NTU and NAC Launch First-of-its-Kind Singapore Writing Residencies
JOINT NEWS RELEASE
Singapore, 26 April 2011
NTU and NAC launch first-of-its-kind Singapore Writing Residencies
$1.5 million will be invested over 3 years in selected writers who will conduct literary projects and also teach and mentor NTU undergrads
The literary arts in Singapore get a major boost through a new programme where local and international literary luminaries will write and teach at Nanyang Technological University (NTU). NTU and the National Arts Council (NAC) have established the Singapore Writing Residencies, a new scheme where distinguished writers join NTU’s Division of English for up to a year while working on a literary project.
The three-year, $1.5 million programme is co-funded by NTU and the NAC, and is the first of its kind in Singapore, offering two writers-in-residence positions each year for local and international writers. This allows them to work side by side on literary projects, while teaching and mentoring students of creative writing at NTU. The writers will also take part in literary activities at the university and in the cultural life of the local community.
NTU’s Dean of Humanities, Arts and Social Sciences, Professor Alan Chan says, “The programme will support the development of Singapore literature by giving valuable time and space to Singapore’s own writers, allowing them to take on and develop substantial creative projects. By drawing top international writers to Singapore, the programme will also help foster dynamic new connections between local and global literatures.”
“The writing residencies will, at the same time, expose the new generation of young Singapore writers to the best in local and international literary practice, as the selected writers get to teach and mentor students in NTU’s Creative Writing programme,” Professor Chan added.
The positions will be open to novelists, poets, playwrights, screenwriters, graphic novelists and writers of creative non-fiction, the first of whom may take up their positions from August 2011.
Director of Literary Arts, Sector Development at NAC, Mr Paul Tan says, "This residency fills an important gap in the Singapore's arts community: undergraduates who are aspiring writers now have a quality creative writing programme to hone their craft while established writers have a nurturing, friendly space to think, dream and create. We certainly want them to pen exciting new works that will add to the nation's literary canon.”
“Moreover there is the valuable opportunity for writers to interact with an international writer of standing. This surely must lead to collaborations and further inspiration. We are confident this tie-up with NTU will help seed a new generation of writers and readers in Singapore."
Professor Chan adds, “Pooling together such highly talented literary experts will enhance Singapore and NTU’s global standing as a crucible for creativity and cross-cultural exchanges. The launch of these residencies also complements the university’s efforts to establish the best of East and West as one of our peaks of excellence.”
Under its five-year strategic plan, NTU 2015, the university aspires to be a knowledge hub of the East and West, one of the Five Peaks of Excellence the university has identified. The others are in sustainability, future healthcare, new media and innovation.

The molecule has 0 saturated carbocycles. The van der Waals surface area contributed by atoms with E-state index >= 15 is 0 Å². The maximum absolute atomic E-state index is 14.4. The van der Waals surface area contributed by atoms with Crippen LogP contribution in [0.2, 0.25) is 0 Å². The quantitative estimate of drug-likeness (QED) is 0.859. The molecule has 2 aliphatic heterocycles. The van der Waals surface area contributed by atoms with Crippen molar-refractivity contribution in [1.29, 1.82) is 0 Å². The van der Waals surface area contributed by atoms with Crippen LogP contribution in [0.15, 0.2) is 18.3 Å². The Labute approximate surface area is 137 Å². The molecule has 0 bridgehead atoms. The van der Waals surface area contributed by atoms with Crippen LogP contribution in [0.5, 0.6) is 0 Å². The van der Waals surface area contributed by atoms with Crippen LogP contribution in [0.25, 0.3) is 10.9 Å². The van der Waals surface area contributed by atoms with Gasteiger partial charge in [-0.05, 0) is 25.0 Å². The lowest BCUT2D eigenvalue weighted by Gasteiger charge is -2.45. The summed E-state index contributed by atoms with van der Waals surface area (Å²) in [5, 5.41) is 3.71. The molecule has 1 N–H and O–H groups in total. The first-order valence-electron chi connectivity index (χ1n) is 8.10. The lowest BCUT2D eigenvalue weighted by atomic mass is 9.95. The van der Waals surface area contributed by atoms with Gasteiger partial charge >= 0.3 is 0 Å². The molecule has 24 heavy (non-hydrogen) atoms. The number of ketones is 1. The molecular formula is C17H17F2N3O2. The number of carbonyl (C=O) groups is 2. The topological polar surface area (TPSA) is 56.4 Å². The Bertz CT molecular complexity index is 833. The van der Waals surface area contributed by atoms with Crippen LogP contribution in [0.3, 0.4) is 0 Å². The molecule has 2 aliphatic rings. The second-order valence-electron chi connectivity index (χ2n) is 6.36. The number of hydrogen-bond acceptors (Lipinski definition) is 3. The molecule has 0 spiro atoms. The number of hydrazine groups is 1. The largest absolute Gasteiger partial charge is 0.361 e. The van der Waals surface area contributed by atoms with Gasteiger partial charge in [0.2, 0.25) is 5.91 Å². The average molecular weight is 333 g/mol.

The Singapore Writing Residencies follow the success of NTU’s pilot residency project with award-winning novelist Suchen Christine Lim, currently Visiting Fellow in Creative Writing.
Commenting on the value of such a programme, Ms Lim says, “The NTU-NAC Writing Residencies are a significant development in the Singapore writing landscape. Unlike other shorter writing residencies, the emphasis of the year-long programme will give writers the financial support, time, and space to draft, research, redraft, rewrite and rework their writing. This emphasis coupled with financial support, its long duration, and access to the university’s research facilities will encourage the production of longer works like novels in years to come. And the presence of working writers on campus will benefit the university’s creative writing students as well through workshops, readings, consultations and mentorships.”
Applications for the residencies will open on May 9 and close on June 15 (Singapore position) and July 15 (International position). For more information on the Singapore Writing Residencies, please visit http://www.hss.ntu.edu.sg/.
About Nanyang Technological University, Singapore
A research-intensive public university, Nanyang Technological University (NTU) has 33,500 undergraduate and postgraduate students in the colleges of Engineering, Business, Science, and Humanities, Arts, & Social Sciences. In 2013, NTU will enrol the first batch of students at its new medical school, the Lee Kong Chian School of Medicine, which is set up jointly with Imperial College London.
NTU is also home to four world-class autonomous institutes – the National Institute of Education, S Rajaratnam School of International Studies, Earth Observatory of Singapore, and Singapore Centre on Environmental Life Sciences Engineering – and various leading research centres such as the Nanyang Environment & Water Research Institute (NEWRI) and Energy Research Institute @ NTU (ERI@N).
A fast-growing university with an international outlook, NTU is putting its global stamp on Five Peaks of Excellence: Sustainable Earth, Future Healthcare, New Media, New Silk Road, and Innovation Asia.
NTU has a satellite campus in Singapore’s science and tech hub, one-north, and is setting up a campus in Novena, Singapore’s medical district. It will also have its first campus in China, the NTU Tianjin College, in 2013. For more information, visit www.ntu.edu.sg